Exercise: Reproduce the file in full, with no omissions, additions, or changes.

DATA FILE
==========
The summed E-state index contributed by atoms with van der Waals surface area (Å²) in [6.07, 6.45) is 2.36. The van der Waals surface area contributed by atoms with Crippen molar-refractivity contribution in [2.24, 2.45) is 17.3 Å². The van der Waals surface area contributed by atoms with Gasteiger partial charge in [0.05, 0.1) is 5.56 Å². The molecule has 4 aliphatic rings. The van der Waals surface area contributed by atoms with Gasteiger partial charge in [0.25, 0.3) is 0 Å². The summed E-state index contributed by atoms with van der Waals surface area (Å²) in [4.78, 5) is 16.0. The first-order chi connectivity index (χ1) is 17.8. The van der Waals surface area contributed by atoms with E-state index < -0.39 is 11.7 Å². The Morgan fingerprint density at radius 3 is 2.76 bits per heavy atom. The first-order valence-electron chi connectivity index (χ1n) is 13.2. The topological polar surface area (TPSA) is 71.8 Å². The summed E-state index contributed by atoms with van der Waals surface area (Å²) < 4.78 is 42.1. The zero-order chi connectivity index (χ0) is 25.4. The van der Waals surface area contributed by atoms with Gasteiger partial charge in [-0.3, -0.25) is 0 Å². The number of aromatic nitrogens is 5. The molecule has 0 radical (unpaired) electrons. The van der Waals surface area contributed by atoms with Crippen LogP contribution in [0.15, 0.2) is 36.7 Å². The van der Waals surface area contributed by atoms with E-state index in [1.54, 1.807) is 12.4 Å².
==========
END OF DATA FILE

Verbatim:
The summed E-state index contributed by atoms with van der Waals surface area (Å²) in [6.07, 6.45) is 2.36. The van der Waals surface area contributed by atoms with Crippen molar-refractivity contribution in [2.24, 2.45) is 17.3 Å². The van der Waals surface area contributed by atoms with Gasteiger partial charge in [0.05, 0.1) is 5.56 Å². The molecule has 4 aliphatic rings. The van der Waals surface area contributed by atoms with Gasteiger partial charge in [0.25, 0.3) is 0 Å². The summed E-state index contributed by atoms with van der Waals surface area (Å²) in [4.78, 5) is 16.0. The first-order chi connectivity index (χ1) is 17.8. The van der Waals surface area contributed by atoms with E-state index < -0.39 is 11.7 Å². The Morgan fingerprint density at radius 3 is 2.76 bits per heavy atom. The first-order valence-electron chi connectivity index (χ1n) is 13.2. The topological polar surface area (TPSA) is 71.8 Å². The summed E-state index contributed by atoms with van der Waals surface area (Å²) < 4.78 is 42.1. The zero-order chi connectivity index (χ0) is 25.4. The van der Waals surface area contributed by atoms with Gasteiger partial charge in [-0.3, -0.25) is 0 Å². The number of aromatic nitrogens is 5. The molecule has 0 radical (unpaired) electrons. The van der Waals surface area contributed by atoms with Crippen LogP contribution in [0.15, 0.2) is 36.7 Å². The van der Waals surface area contributed by atoms with E-state index in [1.54, 1.807) is 12.4 Å².